The Airbus A330neo was introduced to the industry in late 2018 with TAP, 14 months after the aircraft completed its first flight.
Airbus offers the aircraft in two primary variants, the A330-800 and the A330-900, with the types intended to replace the existing A330ceo series.
Since its introduction, the series has experienced a relatively slow start to life with lack lustre orders overall and a general lack of interest. However, it has worked its way to accumulating several hundred orders.
What airlines in 2023 fly the Airbus A330neo though?
Delta Air Lines
Delta is the largest operator of the A330-900, which is the most popular variant in the family thus far. The U.S. carrier utilises the aircraft for a host of missions around the world.
Per the latest fleet data, Delta currently has 23 A330-900s in service with one unit in storage. Additionally, the company has orders for more A330neo jets that remain undelivered.
These A330-900s are among the youngest in their fleet when measured by average age, with the mean at 2.1 years and the oldest aircraft only 4.5 years of age.
The A330neo at the airline has been crucial in transforming the business, growing the fleet and allowing the modernisation of operations.
TAP Air Portugal
TAP is another primary operator of the A330neo series. The airline operates a fleet of 19 in-service A330-900s, again sticking solely with the most popular variant.
These A330neos are the third youngest fleet type when measured by average age, coming in at 4.4 years. TAP’s youngest A330neo sits at 3.9 years, and its oldest at 4.9
Condor has extensively welcomed Airbus A330neos to its fleet in recent years as it overhauls its operation and says goodbye to ageing Boeing jets.
The company currently flies 9 A330-900s with one not operational per cirium. Thus, it makes the airline the third largest aircraft operator, with the company intending to acquire more in the future.
Lion Air flies 5 Airbus A330neos in-service, and similarly to other operators, these are all for the popular A330-900 variant.
Cirium data shows that the company has three A330-900s that are listed as in storage.
The airline still currently has many A330-300s operational, with six flying. These A330-300s average an age of only 7.9 years, while the A330-900s average a period of 3.3.
Cebu Pacific flies 5 Airbus A330-900s currently as part of its commitment to the next generation of Airbus aircraft that, includes the A320neo family.
The A330neos with Cebu Pacific average age of only 1.4 years, making them one of the youngest operators of the series in regards to average age.
Azul flies 5 Airbus A330-900s as well, the same as Cebu Pacific currently and follows a trend of selecting the A330-900 over the A330-800.
With five operational A330neos currently, the type averages an age of 3.8 years in the airline’s fleet. As a result, it is the third youngest aircraft type when measured by average age and only beaten by the A321neo and E195-E2.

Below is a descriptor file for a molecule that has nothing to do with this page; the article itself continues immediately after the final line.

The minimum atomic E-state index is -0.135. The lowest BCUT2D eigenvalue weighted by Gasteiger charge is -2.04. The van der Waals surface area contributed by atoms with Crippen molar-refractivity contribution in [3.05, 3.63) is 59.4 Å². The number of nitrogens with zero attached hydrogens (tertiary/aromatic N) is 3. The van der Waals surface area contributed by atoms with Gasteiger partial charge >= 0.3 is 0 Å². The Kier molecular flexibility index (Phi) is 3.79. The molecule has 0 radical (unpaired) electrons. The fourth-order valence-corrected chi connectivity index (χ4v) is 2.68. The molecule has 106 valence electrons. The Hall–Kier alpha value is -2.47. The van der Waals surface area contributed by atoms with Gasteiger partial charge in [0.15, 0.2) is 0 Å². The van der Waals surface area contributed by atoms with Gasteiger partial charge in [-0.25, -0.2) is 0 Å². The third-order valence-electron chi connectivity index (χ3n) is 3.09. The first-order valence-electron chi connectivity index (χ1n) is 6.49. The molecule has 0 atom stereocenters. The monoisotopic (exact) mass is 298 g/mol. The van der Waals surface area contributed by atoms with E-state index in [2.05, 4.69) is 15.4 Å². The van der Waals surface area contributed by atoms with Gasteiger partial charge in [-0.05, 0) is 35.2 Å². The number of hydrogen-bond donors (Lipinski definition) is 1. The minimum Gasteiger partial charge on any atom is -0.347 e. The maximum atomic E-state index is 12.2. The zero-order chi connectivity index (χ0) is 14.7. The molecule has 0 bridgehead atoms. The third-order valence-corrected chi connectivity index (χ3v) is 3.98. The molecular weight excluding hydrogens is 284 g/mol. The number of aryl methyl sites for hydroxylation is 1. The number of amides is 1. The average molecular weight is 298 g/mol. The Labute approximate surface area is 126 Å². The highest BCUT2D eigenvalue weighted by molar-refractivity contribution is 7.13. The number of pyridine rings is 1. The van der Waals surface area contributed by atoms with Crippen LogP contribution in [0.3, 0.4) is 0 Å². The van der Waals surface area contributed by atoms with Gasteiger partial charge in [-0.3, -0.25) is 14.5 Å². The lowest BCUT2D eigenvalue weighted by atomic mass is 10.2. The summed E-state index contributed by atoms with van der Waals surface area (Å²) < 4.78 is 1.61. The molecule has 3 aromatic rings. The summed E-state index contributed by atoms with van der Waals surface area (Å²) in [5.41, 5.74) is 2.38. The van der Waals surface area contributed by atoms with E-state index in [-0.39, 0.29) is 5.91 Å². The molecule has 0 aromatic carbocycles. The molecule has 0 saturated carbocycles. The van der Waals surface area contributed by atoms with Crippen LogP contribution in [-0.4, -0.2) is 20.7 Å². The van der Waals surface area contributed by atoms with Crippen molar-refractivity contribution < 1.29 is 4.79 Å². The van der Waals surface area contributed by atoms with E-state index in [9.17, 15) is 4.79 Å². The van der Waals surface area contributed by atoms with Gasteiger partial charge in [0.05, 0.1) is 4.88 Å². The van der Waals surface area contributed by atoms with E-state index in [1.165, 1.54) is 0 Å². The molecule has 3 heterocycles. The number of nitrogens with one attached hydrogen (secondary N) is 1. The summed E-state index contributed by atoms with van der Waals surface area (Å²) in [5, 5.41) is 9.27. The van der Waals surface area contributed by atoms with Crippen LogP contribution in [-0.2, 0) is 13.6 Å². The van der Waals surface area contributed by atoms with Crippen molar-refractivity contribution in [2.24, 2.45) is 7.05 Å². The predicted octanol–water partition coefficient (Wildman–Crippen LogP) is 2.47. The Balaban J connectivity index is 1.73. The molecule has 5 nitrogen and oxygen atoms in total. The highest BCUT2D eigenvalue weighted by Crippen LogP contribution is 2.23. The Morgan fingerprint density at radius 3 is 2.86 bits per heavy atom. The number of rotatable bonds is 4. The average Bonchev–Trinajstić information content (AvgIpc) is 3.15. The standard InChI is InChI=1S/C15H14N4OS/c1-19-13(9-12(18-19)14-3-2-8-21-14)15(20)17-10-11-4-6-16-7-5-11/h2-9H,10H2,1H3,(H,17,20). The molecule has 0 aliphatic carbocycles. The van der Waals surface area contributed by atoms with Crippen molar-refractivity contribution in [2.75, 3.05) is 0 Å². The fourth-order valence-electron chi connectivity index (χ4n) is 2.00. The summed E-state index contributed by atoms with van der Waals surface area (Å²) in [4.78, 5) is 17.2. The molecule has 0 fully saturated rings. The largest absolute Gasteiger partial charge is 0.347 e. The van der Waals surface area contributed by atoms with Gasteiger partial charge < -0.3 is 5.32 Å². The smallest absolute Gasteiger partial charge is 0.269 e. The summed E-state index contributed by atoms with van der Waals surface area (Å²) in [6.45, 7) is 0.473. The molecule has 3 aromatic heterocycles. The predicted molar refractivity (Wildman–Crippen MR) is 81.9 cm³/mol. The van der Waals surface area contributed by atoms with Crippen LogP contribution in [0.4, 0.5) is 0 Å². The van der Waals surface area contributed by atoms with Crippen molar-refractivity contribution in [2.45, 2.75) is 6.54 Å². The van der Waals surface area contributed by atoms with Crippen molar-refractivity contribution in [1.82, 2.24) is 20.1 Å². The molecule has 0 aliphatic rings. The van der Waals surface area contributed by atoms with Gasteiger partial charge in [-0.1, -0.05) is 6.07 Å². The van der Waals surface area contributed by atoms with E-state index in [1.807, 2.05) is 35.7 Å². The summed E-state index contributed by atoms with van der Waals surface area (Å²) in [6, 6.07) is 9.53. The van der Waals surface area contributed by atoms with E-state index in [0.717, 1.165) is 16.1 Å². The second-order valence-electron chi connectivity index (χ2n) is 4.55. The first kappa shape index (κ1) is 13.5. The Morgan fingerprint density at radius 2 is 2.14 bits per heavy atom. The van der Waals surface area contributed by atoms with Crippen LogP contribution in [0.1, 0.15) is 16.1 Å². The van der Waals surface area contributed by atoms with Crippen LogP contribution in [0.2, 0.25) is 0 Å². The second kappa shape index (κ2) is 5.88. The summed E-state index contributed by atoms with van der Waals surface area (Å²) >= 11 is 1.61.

Corsair operates 5 A330-900s currently, which average an age of 2.3 years.
Interestingly, the airline also flies 4 Airbus A330-300s, with these averaging an age of 12.3 years. As part of the Corsair fleet, there are no other aircraft types.
Therefore, the addition of the A303neo has been hugely fundamental in helping support the long-term growth plans and move towards better efficiency for the airline.
Newly launched ITA Airways has already acquired 5 A330-900s as part of its commitment to growth and has a substantial number of undelivered aircraft.
ITA’s A330-900s have only an average age of 0.3 years, making them some of the youngest in operation and solidifying ITA’s place as having one of the youngest next-generation fleets around.
Starlux flies currently 4 A330-900s with another unit remaining on order.
The Taiwanese carrier utilises the series for several kinds of missions, and these units average an age of 1.4 years. The oldest aircraft comes in at 1.7 years.
Virgin Atlantic has recently transitioned towards more fuel-efficient aircraft types with the arrival of the A350 and A330neo and the removal of the A340 and 747.
Currently, Virgin Atlantic flies 4 Airbus A330-900s, with these units averaging an age of only 0.9 years. It is one of the newest operators of the A330neo.
Garuda Indonesia is one of the few customers that has expressed interest in both variants of the A330neo series.
The company currently flies 10 A330-900s, which average an age of 3.9 years. While it doesn’t have the A330-800 in operation yet, it’s worth mentioning that orders still exist.
Air Mauritius flies just 2 Airbus A330-900s, with these being delivered in quick succession to the airline.
Per the latest data, these A330-900s average an age of 4.5 years. This is thanks to the youngest unit at 4.4 and the oldest at 4.6.
Air Calin operates 2 A330-900s as part of its commitment to enhancing its network and, in recent times, retiring existing A330ceo jets.
These Airbus A330neos average an age of 4.2 years.
Iberojet operates just a single A330-900, which averages an age of 3.2 years.
Air Greenland joins only a small number of airlines that have not just committed to the A330-800 but also taken delivery of the variant.
The airline has one operational A330-800, which sits at 0.9 years of age.
Kuwait Airways is the largest operator of the A330-800 thus far, with four currently active units from the smallest variant in the series.
These A330-800s have an average age of 2.1 years.
Uganda Airlines operates just 2 Airbus A330-800s, with the average age of these planes at 2.8 years.